Jack Bragen
Friday June 16, 2017 - 10:41:00 AM

As of April of this year, it has been 21 years since a complete psychotic episode has forced me to be hospitalized in an inpatient psychiatric ward. To give some readers a perspective, the first building of the present day Contra Costa Regional Medical Center was in an early stage of construction, and from the window of I-Ward, where I stayed, I could see the crew welding together the girders of the frame of that building. (Also, at the time, Bill Clinton was our President.)

The previous hospital, which is about 90 % demolished to make room for the current one, was called Merrithew Memorial Hospital, also known as "County." When I was in the old "I" Ward, I had the belief that I was in a museum of ancient psychiatric wards because of how primitive everything was. (Merrithew was first built during or near the time of WWII.) I also believed I was on Mars.

A judge ordered me to take medication in a "Riese Hearing," and I have been medicated since then, for the past twenty one years and two months. Schizophrenia doesn't just go away--you need to do things to keep it in remission. One of these things is to be medicated, and other parts to treatment are also essential.  

My temperament is different than it was. Previously, I'd had brain capacity, but I was not accessing it very well. Upon the psychotic episode and release, I was in the care of my then fiancé, (now married twenty years), and I was still very delusional because it was taking longer for my brain to recover from a fourth major psychotic break.  

However, the outcome of being in a comfortable environment, (my fiancé and I were cohabitating in a tiny apartment at the "Riverhouse" in Martinez), in which I was mostly free of demands, and in which I was being taken care of, was that I was able to spend a great deal of time and focus on gaining a better understanding of my mind.  

I spent many hours per day sitting in a chair in a corner, with a radio playing, massive amounts of paper, and a place to keep my refreshments, and I would look within and take notes on what I saw. 

The first realization to come about was that I'd been very delusional. Yet, I learned a lot more than that about myself. Some of this material will be subject matter for a future book.  


Being medication compliant and showing that I am cooperative with treatment professionals and others has been a substantial factor in remaining out of hospitalization and in continuing to have basic freedoms. In general, the attitude of non-combativeness toward established authority, such as police officers, property managers, and others who could affect me, has been another piece of the puzzle. This doesn't mean that I am a human doormat, and it doesn't mean that I don't stand up for my rights. There is a right way to stand up for yourself and a wrong way.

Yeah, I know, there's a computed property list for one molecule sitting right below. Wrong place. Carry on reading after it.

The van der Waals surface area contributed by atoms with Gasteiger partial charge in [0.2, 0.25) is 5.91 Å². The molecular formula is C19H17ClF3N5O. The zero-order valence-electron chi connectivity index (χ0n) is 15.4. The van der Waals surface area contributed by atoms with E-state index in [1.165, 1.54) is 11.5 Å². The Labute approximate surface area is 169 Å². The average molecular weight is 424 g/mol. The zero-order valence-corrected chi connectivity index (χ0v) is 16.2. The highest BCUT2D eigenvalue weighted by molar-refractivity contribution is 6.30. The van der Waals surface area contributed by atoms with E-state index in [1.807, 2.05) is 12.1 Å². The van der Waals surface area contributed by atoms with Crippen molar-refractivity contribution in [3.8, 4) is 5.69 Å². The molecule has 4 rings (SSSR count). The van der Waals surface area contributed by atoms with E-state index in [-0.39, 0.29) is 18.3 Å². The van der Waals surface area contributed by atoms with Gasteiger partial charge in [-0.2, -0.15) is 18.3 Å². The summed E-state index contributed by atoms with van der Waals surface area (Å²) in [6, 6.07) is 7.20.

My wife said that if I were to stop taking medication, she would move out. My wife has been an essential part of my continued stability. She has a lot of sense, and usually, when offering advice, knows what she's talking about.  

Looking deeply into my past has given me the knowledge of where I made mistakes. Although Zen Buddhism advises living in the now, the act of going back into my memories has given me a lot of information concerning the things I did wrong in my past, and of how I shouldn't repeat those mistakes.  

In my recovery, expert outpatient psychiatric care has been an essential. 

It is not impossible that I could get acutely psychotic again, which would require being re-hospitalized, or which could be fatal at my age, since psychosis is not only a threat to one's survival (due to not having judgment) it is also a huge stress on the body. Psychosis can cause a "fight or flight" response; and this could be continuous for a long period, until treatment is reintroduced--if the person survives that long.  

However, I hope not to have another psychotic episode. The knowledge that it could happen to me if I tried to stop medication, or possibly from other causes, gives me a healthy amount of caution.  

Schizoid diseases are awful. And in order to have a decent existence, the diseases must be kept under control. You do this by means of cooperating with doctors, and by taking other positive steps.  


The life of a person with mental illness could often be considered a salvage. These diseases can devour a large portion of one's productive lifespan, they can be disabling, and they can take away other things. Some of these things are the "good things" that most nondisabled Americans take for granted.  

We are forced to live with less, and it has to be good enough. Thus, it is a salvage--whether we like it or not. Life may not be giving us what we'd hoped for, however, there are still things that we can enjoy. We can do our best to live productively and to enjoy some things, and that's all we can do. I am sorry if that seems disappointing.  


Something to enjoy: "Stories to Read at the Kitchen Table at Night," a kindle e-book available on Amazon, affordably priced. Author: Jack Bragen